Funds saved in an ESA can be used towards covering primary and secondary education. You’ll also typically enjoy more freedom to invest in assets of your choosing through an ESA.
Things to know before opening an ESA
If your beneficiary doesn’t use the money in their ESA by the age of 30, they’ll have to transfer it to another family member or risk paying taxes and fees. ESAs are also subject to income restrictions and your contributions are not tax-deductible.
While 529 plans do not have any IRS-set contribution limits (again, refer to your state authorities to be sure they don’t have one either), ESAs do.
You should also note that there has been some discussion in recent years about eliminating ESAs and expanding 529 plans to include some of their features. This hasn’t happened yet but many people assume it has and aren’t even aware that ESAs are still an option.
One last thing. ESAs behave like custodial accounts in that money you deposit must go to the beneficiary. A 529 offers more flexibility in this regard.
Standard/taxable investment account
For many people, the aforementioned types of investment accounts are more than sufficient for saving towards life’s common goals, including buying a house, putting a child through college, and retiring wealthy.
However, there are situations where those accounts’ rigid rules make them unsuitable. That’s where a standard brokerage account can come in handy.
Benefits of a taxable investment account
There are no contribution limits with a standard brokerage account. If you come into a windfall of $100,000 and want to invest it all at once, you can go right ahead. There are also no legal bounds when it comes to what you can and can’t invest in. Whether you’re looking to trade the typical stocks, bonds, and ETFs or more complex assets like options, cryptocurrencies, and commodities futures, the world is your oyster.
Most other types of investment accounts require you to be earning income when you make contributions. However, a standard account has no such stipulation. You can keep investing well into retirement if you’d like.
A standard brokerage account also allows you to make withdrawals as you please. Invested $100,000 only to realize a few months later that you need $50,000 of it? No problem. You can withdraw your funds as soon as you’ve sold off your assets.
All of this may sound a bit like the Wild West. However, there are still regulations for keeping your money safe from fraudsters. In the United States, a body known as the Securities and Exchange Commission (SEC) regulates markets to ensure fairness. The Securities Investor Protection Commission (SIPC) protects many assets you hold within a brokerage account, including cash, much like the FDIC does for bank deposits.
You also don’t have to go it completely alone. There are money management services (including robo-advisors) that can work with you to ensure smooth sailing. They’re just not mandatory as with some other types of investment accounts.
The bottom line? Standard brokerage accounts in the United States offer a balance between freedom and security that many investors appreciate.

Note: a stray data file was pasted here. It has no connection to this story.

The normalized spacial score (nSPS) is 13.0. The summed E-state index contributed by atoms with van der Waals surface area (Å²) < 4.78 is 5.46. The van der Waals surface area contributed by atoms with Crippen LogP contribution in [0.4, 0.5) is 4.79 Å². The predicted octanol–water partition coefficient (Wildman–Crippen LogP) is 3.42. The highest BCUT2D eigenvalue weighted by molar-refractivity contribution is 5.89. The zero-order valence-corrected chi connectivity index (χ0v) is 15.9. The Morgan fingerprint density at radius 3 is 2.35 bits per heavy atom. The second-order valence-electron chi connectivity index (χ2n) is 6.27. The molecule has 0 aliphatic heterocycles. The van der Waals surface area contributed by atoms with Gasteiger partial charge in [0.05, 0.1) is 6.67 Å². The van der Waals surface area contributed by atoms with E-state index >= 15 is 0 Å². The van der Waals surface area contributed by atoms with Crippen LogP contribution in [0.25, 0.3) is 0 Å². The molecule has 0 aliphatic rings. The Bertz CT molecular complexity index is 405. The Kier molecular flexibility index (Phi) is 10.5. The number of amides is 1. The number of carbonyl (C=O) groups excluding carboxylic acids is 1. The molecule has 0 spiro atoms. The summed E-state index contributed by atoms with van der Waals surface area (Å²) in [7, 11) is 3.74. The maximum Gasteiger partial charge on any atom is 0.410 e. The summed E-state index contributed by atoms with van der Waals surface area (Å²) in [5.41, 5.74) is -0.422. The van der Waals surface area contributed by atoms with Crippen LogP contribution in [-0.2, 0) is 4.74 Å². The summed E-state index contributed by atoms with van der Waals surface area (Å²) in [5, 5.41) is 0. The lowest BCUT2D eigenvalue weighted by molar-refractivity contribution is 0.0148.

Things to know before opening a standard brokerage account
When you sell assets within a standard brokerage account, the gains or losses will need to be factored into your taxes for the year. For gains, the IRS expects one of two taxes (short-term or long-term) depending on how long you’ve held the assets in question. Claiming capital losses, meanwhile, can work to soften the blow of a failed investment.
Whether or not a standard brokerage account makes sense for you depends heavily on your situation. If you qualify for other types of investment accounts but haven’t maxed them out, for example, you really need to think about whether generating a potentially major tax burden makes sense. To be clear, sometimes it makes total sense. Whether or not yours is one of those cases is for you and your advisor to decide, however.
You should also consider that there are reasons other types of investment accounts limit what assets you can buy. As lucrative as futures, cryptocurrencies, and options can be when used properly, they can also expose you to significant financial downside. Even if you decide a standard brokerage account is right for you, investing conservatively until you’re confident isn’t the worst idea in the world.
One last thing is that the liquidity of assets inside a standard brokerage account can be bad. While the penalties associated with retirement plans may discourage you from pulling your money out of the market to buy a boat, nobody’s going to stop you from doing that with a standard account. You need to have good discipline.
Types of investment accounts: What’s next?
By now, you probably have a decent idea of which category (and perhaps even which particular account) best suits you.
If you’ve settled on an employer-sponsored retirement account, your next stop will be your HR representative. Many companies handle enrolment for their employees. You’ll still have the final say on automatic contributions and whether you’d like to contribute in the first place. You’ll also receive documentation about your plan and the types of investments held within it.